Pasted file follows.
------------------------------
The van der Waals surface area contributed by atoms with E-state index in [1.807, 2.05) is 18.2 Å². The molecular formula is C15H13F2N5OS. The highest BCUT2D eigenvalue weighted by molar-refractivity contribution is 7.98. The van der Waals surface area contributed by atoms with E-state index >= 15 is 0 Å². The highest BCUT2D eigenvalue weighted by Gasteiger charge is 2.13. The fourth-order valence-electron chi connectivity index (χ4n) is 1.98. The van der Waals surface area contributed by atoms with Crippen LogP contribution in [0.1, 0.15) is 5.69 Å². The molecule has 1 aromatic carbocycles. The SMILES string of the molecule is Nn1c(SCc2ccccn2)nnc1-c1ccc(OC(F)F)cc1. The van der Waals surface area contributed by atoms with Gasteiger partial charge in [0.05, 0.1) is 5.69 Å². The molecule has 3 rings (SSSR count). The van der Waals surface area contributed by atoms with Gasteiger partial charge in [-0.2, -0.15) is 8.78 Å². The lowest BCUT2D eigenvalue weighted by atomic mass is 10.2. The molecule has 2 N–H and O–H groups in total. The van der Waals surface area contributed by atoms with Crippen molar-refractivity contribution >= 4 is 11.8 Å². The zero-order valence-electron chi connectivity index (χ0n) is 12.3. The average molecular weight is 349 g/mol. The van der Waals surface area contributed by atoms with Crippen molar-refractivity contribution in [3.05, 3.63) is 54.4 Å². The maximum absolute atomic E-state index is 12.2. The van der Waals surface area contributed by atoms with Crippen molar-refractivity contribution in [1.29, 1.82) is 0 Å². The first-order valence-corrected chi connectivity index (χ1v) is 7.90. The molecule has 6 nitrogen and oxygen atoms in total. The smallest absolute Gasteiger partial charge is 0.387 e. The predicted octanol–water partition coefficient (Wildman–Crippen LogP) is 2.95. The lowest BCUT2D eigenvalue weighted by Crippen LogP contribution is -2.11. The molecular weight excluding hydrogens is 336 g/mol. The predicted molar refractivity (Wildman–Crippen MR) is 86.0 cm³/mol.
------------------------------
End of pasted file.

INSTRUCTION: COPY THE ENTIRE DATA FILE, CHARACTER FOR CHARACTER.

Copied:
The van der Waals surface area contributed by atoms with E-state index in [1.807, 2.05) is 18.2 Å². The molecular formula is C15H13F2N5OS. The highest BCUT2D eigenvalue weighted by molar-refractivity contribution is 7.98. The van der Waals surface area contributed by atoms with E-state index >= 15 is 0 Å². The highest BCUT2D eigenvalue weighted by Gasteiger charge is 2.13. The fourth-order valence-electron chi connectivity index (χ4n) is 1.98. The van der Waals surface area contributed by atoms with Crippen LogP contribution in [0.1, 0.15) is 5.69 Å². The molecule has 1 aromatic carbocycles. The SMILES string of the molecule is Nn1c(SCc2ccccn2)nnc1-c1ccc(OC(F)F)cc1. The van der Waals surface area contributed by atoms with Gasteiger partial charge in [0.05, 0.1) is 5.69 Å². The molecule has 3 rings (SSSR count). The van der Waals surface area contributed by atoms with Gasteiger partial charge in [-0.2, -0.15) is 8.78 Å². The lowest BCUT2D eigenvalue weighted by atomic mass is 10.2. The molecule has 2 N–H and O–H groups in total. The van der Waals surface area contributed by atoms with Crippen molar-refractivity contribution >= 4 is 11.8 Å². The zero-order valence-electron chi connectivity index (χ0n) is 12.3. The average molecular weight is 349 g/mol. The van der Waals surface area contributed by atoms with Crippen molar-refractivity contribution in [3.05, 3.63) is 54.4 Å². The maximum absolute atomic E-state index is 12.2. The van der Waals surface area contributed by atoms with Crippen molar-refractivity contribution in [1.29, 1.82) is 0 Å². The first-order valence-corrected chi connectivity index (χ1v) is 7.90. The molecule has 6 nitrogen and oxygen atoms in total. The smallest absolute Gasteiger partial charge is 0.387 e. The predicted octanol–water partition coefficient (Wildman–Crippen LogP) is 2.95. The lowest BCUT2D eigenvalue weighted by Crippen LogP contribution is -2.11. The molecular weight excluding hydrogens is 336 g/mol. The predicted molar refractivity (Wildman–Crippen MR) is 86.0 cm³/mol.